No sound. A frog by the pond. A lizard slips into place on the sundial. A child not yet born leaps from tussock to tussock leaving in its wake an immaculate lawn. A spider  escorts its own elongated shadow across a wall.

She’d secreted shards of horse’s skull, ground them later using pestle and mortar, added water lilies, wishbones, mushrooms, roots, earwigs; boiled them all together in rainwater collected in thunder and lightning – cooking up a storm of her own in spells of summer rain.

She collects moths fluttering around the hurricane lamp, cupped hands caressed by shuddering wings, swallows them with a gulping and elongating of her throat, her chin thrust outwards, grimacing, her head thrown back, her breathing fast and shallow, eyes white. 

She watches him from the cottage – built on land that millions of years ago was under the sea. 

In eyeball-flexing wind the powerfully distilled light vanishes and moving her head sideways to keep him in her eye the mare backs away and in the humid summer evening he realizes spellbound he can see his breath as the storm arrives and the future and the past begin a conjured and ancient border embrace in front of his disbelieving eyes as rain drills exquisitely through a sheep’s skull and grass rushes up through its cathedral ruin of ribs and he is dead.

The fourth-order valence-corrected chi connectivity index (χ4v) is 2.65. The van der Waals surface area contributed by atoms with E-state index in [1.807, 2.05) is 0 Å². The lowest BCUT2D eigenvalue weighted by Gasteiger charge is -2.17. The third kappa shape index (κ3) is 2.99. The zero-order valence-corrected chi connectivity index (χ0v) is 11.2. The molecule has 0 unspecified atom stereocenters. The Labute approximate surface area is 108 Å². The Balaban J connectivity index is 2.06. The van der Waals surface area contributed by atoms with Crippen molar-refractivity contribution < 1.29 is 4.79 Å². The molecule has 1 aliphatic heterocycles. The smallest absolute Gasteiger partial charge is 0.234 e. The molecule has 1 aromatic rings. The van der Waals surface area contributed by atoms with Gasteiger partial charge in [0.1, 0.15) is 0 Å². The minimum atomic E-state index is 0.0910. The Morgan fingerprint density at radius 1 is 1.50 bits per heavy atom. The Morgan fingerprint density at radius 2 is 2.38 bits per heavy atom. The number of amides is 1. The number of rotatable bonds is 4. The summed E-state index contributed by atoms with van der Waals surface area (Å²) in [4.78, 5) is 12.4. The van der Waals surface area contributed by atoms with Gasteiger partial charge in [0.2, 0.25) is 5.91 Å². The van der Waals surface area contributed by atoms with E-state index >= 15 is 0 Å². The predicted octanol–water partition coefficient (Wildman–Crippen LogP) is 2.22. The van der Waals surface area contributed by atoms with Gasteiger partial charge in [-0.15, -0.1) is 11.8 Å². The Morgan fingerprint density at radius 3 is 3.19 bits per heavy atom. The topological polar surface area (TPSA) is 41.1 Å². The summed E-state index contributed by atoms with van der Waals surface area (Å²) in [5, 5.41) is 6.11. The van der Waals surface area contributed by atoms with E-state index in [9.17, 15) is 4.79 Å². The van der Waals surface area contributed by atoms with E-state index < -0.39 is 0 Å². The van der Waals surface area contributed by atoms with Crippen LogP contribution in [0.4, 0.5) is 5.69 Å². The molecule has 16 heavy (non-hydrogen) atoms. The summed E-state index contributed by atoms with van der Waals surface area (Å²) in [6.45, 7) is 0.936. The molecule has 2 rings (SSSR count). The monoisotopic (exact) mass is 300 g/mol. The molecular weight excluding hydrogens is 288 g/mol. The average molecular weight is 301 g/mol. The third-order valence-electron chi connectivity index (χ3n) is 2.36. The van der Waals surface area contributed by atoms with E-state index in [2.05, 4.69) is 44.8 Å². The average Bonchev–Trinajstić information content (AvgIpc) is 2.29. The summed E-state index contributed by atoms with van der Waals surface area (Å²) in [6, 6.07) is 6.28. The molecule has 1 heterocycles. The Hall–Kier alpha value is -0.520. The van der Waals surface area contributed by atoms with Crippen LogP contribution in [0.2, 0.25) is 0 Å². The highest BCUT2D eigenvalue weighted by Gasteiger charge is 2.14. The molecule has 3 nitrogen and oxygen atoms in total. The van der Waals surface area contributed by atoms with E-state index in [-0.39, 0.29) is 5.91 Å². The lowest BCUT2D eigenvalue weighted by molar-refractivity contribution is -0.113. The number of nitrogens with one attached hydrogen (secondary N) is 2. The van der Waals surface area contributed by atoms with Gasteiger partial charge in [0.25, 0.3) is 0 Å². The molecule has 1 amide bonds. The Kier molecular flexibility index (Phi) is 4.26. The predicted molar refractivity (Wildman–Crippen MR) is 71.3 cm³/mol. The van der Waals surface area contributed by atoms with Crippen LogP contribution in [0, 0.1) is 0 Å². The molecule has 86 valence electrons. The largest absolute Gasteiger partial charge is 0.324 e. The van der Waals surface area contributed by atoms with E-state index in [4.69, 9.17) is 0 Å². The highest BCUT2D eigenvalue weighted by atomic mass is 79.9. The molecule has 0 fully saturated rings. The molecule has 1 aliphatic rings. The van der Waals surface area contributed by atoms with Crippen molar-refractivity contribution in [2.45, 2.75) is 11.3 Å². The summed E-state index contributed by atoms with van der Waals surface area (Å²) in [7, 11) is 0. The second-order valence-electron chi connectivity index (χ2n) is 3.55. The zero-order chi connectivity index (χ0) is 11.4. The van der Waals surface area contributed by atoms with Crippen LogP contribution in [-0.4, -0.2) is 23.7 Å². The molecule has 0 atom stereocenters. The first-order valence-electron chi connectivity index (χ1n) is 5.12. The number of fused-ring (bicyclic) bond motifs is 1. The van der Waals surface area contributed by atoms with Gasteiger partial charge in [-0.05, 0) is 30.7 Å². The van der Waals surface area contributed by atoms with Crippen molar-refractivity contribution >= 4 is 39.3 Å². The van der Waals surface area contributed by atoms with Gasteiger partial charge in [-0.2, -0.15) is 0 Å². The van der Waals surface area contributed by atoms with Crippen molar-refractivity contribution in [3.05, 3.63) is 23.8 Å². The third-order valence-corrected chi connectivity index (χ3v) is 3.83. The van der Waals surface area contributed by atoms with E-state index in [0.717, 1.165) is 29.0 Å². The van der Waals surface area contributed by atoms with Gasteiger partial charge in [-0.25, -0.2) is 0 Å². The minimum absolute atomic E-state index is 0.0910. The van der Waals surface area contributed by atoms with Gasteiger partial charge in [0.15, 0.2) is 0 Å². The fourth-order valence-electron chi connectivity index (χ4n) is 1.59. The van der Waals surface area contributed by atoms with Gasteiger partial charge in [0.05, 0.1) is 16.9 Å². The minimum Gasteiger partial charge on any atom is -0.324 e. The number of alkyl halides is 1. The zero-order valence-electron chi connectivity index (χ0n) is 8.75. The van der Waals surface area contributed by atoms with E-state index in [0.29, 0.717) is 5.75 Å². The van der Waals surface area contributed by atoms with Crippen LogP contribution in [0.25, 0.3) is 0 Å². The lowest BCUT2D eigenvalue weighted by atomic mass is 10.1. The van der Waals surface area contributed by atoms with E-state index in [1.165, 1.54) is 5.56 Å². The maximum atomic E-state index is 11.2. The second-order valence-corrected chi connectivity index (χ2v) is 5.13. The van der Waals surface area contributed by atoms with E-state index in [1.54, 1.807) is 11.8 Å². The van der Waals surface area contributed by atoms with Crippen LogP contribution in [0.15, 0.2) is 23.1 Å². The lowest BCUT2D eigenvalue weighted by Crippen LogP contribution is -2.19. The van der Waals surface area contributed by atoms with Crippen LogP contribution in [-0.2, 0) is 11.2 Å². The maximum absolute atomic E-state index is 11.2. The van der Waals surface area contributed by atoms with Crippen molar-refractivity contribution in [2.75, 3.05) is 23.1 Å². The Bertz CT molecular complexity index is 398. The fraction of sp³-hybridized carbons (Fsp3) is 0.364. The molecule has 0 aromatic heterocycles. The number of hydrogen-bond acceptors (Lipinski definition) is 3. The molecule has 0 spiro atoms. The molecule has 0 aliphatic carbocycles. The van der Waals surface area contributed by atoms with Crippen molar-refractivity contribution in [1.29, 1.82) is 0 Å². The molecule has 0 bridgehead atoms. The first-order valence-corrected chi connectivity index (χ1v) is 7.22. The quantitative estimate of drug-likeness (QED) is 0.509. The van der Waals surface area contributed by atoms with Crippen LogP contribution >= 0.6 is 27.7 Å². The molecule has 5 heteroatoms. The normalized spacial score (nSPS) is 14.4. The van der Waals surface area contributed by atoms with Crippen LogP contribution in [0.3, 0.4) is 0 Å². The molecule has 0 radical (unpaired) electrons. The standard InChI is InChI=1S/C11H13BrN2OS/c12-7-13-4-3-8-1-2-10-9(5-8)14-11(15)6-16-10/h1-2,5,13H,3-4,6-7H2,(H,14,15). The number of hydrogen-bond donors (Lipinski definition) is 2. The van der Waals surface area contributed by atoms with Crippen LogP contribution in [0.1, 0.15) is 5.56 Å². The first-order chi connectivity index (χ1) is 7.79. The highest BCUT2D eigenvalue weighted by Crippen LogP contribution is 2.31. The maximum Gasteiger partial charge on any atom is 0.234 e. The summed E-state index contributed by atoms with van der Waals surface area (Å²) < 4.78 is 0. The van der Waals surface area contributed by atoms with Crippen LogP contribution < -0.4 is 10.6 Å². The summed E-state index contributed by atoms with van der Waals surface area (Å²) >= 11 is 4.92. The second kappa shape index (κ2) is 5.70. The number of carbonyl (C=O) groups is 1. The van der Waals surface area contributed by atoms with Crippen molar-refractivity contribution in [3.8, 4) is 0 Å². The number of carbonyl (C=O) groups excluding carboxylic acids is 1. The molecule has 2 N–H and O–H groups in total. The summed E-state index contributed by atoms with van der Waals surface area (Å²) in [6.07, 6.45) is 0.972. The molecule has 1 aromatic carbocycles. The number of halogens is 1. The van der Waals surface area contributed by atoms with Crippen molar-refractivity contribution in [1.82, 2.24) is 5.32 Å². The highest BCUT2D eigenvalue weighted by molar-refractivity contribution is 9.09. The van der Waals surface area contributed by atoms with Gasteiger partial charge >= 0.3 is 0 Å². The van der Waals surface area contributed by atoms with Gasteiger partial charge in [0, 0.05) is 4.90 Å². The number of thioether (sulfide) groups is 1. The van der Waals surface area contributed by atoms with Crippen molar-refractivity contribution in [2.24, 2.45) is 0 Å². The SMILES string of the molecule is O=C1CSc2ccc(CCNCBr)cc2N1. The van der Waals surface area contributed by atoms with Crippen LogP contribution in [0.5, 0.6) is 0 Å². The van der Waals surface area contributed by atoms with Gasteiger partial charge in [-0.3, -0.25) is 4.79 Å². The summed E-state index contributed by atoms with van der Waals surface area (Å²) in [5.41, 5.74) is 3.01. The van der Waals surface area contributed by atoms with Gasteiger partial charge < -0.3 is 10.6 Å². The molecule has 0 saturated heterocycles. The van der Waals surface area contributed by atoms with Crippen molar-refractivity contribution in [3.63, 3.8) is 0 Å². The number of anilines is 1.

She sees shadows separate from birds of prey, flow down the sloping undulating fields towards the cottage, vanish through the stone walls protecting her where she sits waiting for the trembling to subside. 

She places the palms of her hands on her stomach. She smiles, the bargain complete.  

photo by Andreas / adege (via pixabay)

Bridget Cleary’s Fingers—Morgan Quinn

  1. You watch her fingers dance, whispering magic into cloth, breathing life into fabric. Her hair is pinned up as she works, a soaring mountain, yielding to the graceful slope of her neck. Your hands long to trace its pale smoothness, touch the tense line of her jaw, taste the perfect tips of her delicate ears. Your lungs burn with un-expelled air and you wonder, with a thrill of fear, if it is your life she is breathing into the garment that pulses beneath her finger tips.